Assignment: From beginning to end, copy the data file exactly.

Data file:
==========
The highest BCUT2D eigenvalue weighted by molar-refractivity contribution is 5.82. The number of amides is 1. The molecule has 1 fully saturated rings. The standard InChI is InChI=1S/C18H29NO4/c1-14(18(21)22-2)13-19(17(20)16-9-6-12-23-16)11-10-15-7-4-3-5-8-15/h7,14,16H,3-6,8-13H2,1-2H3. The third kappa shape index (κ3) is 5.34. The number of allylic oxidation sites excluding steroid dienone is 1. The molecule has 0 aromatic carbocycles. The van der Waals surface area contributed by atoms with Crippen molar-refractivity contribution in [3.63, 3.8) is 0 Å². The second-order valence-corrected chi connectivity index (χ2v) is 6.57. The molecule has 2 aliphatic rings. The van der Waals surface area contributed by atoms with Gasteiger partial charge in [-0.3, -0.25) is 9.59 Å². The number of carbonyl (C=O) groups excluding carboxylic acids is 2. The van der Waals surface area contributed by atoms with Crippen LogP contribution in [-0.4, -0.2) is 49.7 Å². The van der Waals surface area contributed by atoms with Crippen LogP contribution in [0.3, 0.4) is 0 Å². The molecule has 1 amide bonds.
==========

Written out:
The highest BCUT2D eigenvalue weighted by molar-refractivity contribution is 5.82. The number of amides is 1. The molecule has 1 fully saturated rings. The standard InChI is InChI=1S/C18H29NO4/c1-14(18(21)22-2)13-19(17(20)16-9-6-12-23-16)11-10-15-7-4-3-5-8-15/h7,14,16H,3-6,8-13H2,1-2H3. The third kappa shape index (κ3) is 5.34. The number of allylic oxidation sites excluding steroid dienone is 1. The molecule has 0 aromatic carbocycles. The van der Waals surface area contributed by atoms with Crippen molar-refractivity contribution in [3.63, 3.8) is 0 Å². The second-order valence-corrected chi connectivity index (χ2v) is 6.57. The molecule has 2 aliphatic rings. The van der Waals surface area contributed by atoms with Gasteiger partial charge in [-0.3, -0.25) is 9.59 Å². The number of carbonyl (C=O) groups excluding carboxylic acids is 2. The van der Waals surface area contributed by atoms with Crippen LogP contribution in [-0.4, -0.2) is 49.7 Å². The van der Waals surface area contributed by atoms with Crippen LogP contribution in [0.3, 0.4) is 0 Å². The molecule has 1 amide bonds.